In fact it is even more complicated than that, because the required-reserve ratio has fluctuated over time, the required-reserve ratio having roughly tripled between 2001 and 2010, so that the domestic asset holdings of the PBC would have had to increase more than proportionately to the increase in reserves to avoid effective sterilization. Given that the reserves held by banking system with the PBC at the end of 2010 were almost 8 times as large as they had been at the end of 2001, while the required reserve ratio over the period roughly tripled, the domestic asset holdings of the PBC should have increased more than twice as fast as bank reserves over the same period, an increase of, say, 20-fold, if not more. In the event, the domestic asset holdings of the PBC at the end of 2010 were just 2.2 times greater than they were at the end of 2001, so the inference of effective sterilization seems all but inescapable.
Why does the existence of reserve requirements mean that, unless the domestic asset holdings of the central bank increase at least as fast as reserves, sterilization is taking place? The answer is that the existence of a reserve requirement means that an increase in deposits implies a roughly equal percentage increase in reserves. If the additional reserves are not forthcoming from domestic sources, the domestic asset holdings of the central bank not having increased as fast as did required reserves, the needed reserves can be obtained from abroad only by way of an export surplus. Thus, an increase in the demand of the public to hold deposits cannot be accommodated unless the required reserves can be obtained from some source. If the central bank does not make the reserves available by purchasing domestic assets, then the only other mechanism by which the increased demand for deposits can be accommodated is through an export surplus, the surplus being achieved by restricting domestic spending, thereby increasing exports and reducing imports. The economic consequences of the central bank not purchasing domestic assets when required reserves increase are the same as if the central bank sold some of its holdings of domestic assets when required reserves were unchanged.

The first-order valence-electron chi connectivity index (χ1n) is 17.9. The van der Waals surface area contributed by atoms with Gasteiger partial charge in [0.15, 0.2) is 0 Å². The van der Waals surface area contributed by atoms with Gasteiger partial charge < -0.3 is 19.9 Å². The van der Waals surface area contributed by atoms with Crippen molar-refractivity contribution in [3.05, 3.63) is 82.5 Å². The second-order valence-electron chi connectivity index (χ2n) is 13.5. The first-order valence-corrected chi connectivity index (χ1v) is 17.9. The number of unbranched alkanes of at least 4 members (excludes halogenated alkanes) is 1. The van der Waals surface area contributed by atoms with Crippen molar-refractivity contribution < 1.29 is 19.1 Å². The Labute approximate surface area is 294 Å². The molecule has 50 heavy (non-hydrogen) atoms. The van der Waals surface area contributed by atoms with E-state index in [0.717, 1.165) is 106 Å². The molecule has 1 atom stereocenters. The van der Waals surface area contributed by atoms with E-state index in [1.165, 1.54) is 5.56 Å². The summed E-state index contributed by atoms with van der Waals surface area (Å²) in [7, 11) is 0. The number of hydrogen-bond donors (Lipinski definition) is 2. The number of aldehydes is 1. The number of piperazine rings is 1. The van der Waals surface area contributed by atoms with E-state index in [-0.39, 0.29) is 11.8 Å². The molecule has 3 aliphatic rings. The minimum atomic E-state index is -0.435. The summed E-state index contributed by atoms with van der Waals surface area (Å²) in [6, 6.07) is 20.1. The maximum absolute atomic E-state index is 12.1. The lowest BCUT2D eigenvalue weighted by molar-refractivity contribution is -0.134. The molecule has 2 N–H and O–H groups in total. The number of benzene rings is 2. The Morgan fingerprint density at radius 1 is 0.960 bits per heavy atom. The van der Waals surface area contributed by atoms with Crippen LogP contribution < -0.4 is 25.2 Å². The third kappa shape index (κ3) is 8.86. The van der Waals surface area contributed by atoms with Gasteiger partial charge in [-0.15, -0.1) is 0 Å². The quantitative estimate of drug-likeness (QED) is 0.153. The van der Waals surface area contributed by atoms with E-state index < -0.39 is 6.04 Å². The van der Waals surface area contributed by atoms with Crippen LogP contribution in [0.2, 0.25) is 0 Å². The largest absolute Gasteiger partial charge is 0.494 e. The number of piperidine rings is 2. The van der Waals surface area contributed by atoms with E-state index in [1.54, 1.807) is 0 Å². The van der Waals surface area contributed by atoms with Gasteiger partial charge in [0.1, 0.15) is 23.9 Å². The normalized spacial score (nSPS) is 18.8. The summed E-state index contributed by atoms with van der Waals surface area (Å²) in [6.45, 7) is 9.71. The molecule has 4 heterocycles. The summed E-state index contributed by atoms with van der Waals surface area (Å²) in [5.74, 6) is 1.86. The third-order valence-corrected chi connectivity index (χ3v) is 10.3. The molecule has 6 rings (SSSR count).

The more general point is that one cannot assume that the inflow of foreign exchange corresponding to an export surplus is determined solely by the magnitude of domestic currency undervaluation. It is also a function of monetary policy. The tighter is monetary policy, the larger the export surplus, the export surplus serving as the mechanism by which the public increases their holdings of cash. Unfortunately, most discussions treat the export surplus as if it were determined solely by the exchange rate, making it seem as if an easier monetary policy would have little or no effect on the export surplus.
The point is similar to one I made almost a year ago when I criticized F. A. Hayek’s 1932 defense of the monetary policy of the insane Bank of France. Hayek acknowledged that the gold holdings of the Bank of France had increased by a huge amount in the late 1920s and early 1930s, but, nevertheless, absolved the Bank of France of any blame for the Great Depression, because the quantity of money in France had increased by as much as the increase in gold reserves of the Bank of France. To Hayek this meant that the Bank of France had done “all that was necessary for the gold standard to function.” This was a complete misunderstanding on Hayek’s part of how the gold standard operated, because what the Bank of France had done was to block every mechanism for increasing the quantity of money in France except the importation of gold. If the Bank of France had not embarked on its insane policy of gold accumulation, the quantity of money in France would have been more or less the same as it turned out to be, but France would have imported less gold, alleviating the upward pressure being applied to the real value of gold, or stated equivalently alleviating the downward pressure on the prices of everything else, a pressure largely caused by insane French policy of gold accumulation.
The consequences of the Chinese sterilization policy for the world economy are not nearly as disastrous as those of the French gold accumulation from 1928 to 1932, because the Chinese policy does not thereby impose deflation on any other country. The effects of Chinese sterilization and currency manipulation are more complex than those of French gold accumulation. I’ll try to at least make a start on analyzing those effects in an upcoming post addressing the comments of Scott Sumner on my previous post.